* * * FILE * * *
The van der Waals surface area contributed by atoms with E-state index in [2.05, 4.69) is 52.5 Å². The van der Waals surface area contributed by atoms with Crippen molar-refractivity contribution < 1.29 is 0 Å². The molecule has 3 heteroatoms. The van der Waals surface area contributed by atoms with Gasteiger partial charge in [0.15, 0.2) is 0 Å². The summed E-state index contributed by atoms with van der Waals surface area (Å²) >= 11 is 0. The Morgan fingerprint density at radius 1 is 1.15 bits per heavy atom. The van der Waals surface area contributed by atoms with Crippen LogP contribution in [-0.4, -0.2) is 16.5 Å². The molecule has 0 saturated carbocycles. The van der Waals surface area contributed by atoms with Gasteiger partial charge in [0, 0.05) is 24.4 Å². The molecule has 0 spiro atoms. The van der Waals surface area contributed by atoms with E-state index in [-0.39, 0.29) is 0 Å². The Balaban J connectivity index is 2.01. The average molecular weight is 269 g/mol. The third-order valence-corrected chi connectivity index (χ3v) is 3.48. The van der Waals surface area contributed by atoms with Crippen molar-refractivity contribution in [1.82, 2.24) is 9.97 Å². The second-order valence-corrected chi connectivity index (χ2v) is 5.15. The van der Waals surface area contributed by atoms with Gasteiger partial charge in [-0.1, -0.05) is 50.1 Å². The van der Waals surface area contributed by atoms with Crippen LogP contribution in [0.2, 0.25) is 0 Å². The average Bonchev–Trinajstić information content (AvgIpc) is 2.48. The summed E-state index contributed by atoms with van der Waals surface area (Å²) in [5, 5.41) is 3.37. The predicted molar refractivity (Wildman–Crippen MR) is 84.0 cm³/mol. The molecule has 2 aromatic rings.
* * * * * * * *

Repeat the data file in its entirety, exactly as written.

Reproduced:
The van der Waals surface area contributed by atoms with E-state index in [2.05, 4.69) is 52.5 Å². The van der Waals surface area contributed by atoms with Crippen molar-refractivity contribution < 1.29 is 0 Å². The molecule has 3 heteroatoms. The van der Waals surface area contributed by atoms with Gasteiger partial charge in [0.15, 0.2) is 0 Å². The summed E-state index contributed by atoms with van der Waals surface area (Å²) >= 11 is 0. The Morgan fingerprint density at radius 1 is 1.15 bits per heavy atom. The van der Waals surface area contributed by atoms with Crippen LogP contribution in [-0.4, -0.2) is 16.5 Å². The molecule has 0 saturated carbocycles. The van der Waals surface area contributed by atoms with Gasteiger partial charge in [0, 0.05) is 24.4 Å². The molecule has 0 spiro atoms. The van der Waals surface area contributed by atoms with E-state index in [-0.39, 0.29) is 0 Å². The Balaban J connectivity index is 2.01. The average molecular weight is 269 g/mol. The third-order valence-corrected chi connectivity index (χ3v) is 3.48. The van der Waals surface area contributed by atoms with Crippen molar-refractivity contribution in [1.82, 2.24) is 9.97 Å². The second-order valence-corrected chi connectivity index (χ2v) is 5.15. The van der Waals surface area contributed by atoms with Gasteiger partial charge in [-0.1, -0.05) is 50.1 Å². The van der Waals surface area contributed by atoms with Crippen LogP contribution in [0.2, 0.25) is 0 Å². The average Bonchev–Trinajstić information content (AvgIpc) is 2.48. The summed E-state index contributed by atoms with van der Waals surface area (Å²) in [5, 5.41) is 3.37. The predicted molar refractivity (Wildman–Crippen MR) is 84.0 cm³/mol. The molecule has 2 aromatic rings.